Locals weren’t the only visitors. Celebrities and politicians visited including, Nelson Rockefeller, Joan Kennedy, Governor Ronald Reagan, Senator George Deukmejian, Assemblywoman Pauline Davis, Afghanistan Ambassador Abdul Majid, and King Louis H. Narcisse, founder of Mt. Zion Spiritual Church. At a press conference, Senator Thomas Kuchel, when asked if he would run for governor, replied, “I slept here in the Mansion Inn last night, I think that’s the closest I’ll ever get the to the Governor’s Mansion.” Heavyweight champ Sonny Liston, skier Pepi Gramshammer, première danseuse Barbara Crockett, Miss America Judith Anne Ford, Italian singer Richard Torigi, and classical guitarist David Henderson stopped in as well. Many photographers and artists exhibited their work in the gallery spaces. The courtyards were used for fashion and art shows; as well as the Miss Metropolitan Sacramento, Queen of the Delta, and Maid of Sacramento County beauty contests.
The project received an Honor Award from the American Institute of Architects (AIA) Central Valley chapter in 1959. Construction was completed by the owner, who also fabricated all of the custom casework designed by our firm.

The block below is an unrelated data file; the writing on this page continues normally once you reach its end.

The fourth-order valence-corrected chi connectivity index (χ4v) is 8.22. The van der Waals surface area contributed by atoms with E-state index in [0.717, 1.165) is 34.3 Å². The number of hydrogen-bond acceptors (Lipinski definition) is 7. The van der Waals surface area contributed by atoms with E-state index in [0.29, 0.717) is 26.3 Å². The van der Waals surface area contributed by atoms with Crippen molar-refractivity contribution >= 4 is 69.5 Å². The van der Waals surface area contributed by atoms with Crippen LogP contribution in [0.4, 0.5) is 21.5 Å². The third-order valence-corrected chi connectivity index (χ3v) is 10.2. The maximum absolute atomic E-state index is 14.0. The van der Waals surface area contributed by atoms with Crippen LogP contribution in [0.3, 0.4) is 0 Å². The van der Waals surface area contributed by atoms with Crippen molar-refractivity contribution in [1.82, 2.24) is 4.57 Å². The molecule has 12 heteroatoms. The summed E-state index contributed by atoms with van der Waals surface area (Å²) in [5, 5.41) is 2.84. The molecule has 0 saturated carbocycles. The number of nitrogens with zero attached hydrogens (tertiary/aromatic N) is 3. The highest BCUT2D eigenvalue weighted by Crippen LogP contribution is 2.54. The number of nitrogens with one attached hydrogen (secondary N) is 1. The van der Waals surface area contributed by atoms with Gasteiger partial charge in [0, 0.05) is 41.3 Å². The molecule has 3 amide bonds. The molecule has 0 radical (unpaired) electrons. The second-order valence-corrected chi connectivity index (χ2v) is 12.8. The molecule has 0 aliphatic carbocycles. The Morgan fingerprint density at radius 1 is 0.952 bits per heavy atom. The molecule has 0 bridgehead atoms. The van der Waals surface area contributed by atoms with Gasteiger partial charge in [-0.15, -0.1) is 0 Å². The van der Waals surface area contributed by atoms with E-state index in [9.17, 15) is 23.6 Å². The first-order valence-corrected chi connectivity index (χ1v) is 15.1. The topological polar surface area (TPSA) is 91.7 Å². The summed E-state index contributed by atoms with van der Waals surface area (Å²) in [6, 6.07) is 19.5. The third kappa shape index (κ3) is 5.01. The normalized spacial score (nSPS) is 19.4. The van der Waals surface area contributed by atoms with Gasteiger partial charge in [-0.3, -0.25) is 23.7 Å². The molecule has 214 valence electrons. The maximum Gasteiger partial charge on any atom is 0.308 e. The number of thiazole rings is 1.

One year after opening, the live-in manager’s apartment was removed to enlarge the lobby and reception area. A small cocktail lounge was also added and the original bar was converted to additional seating for the Statesman’s Lounge. As the southern portion of the city block was being acquired by the client in 1961, we began studies for an expansion.
In 1962, the second phase – a two-story addition on the newly purchased property – nearly tripled the size of the Mansion Inn. The expansion included 66 units; a large dining room and adjacent kitchen with three banquet rooms expandable to one large (a.k.a. Terrace Room) – all with views of a new courtyard; plus an unfinished basement with space for management offices, barber shop, and two new large conference areas. Ray Corum said he was undertaking the expansion “in the firm belief, based on 12 highly successful years in the hotel business, Sacramentans want and appreciate quality,” and “the business future of Sacramento, particularly downtown, is most promising.”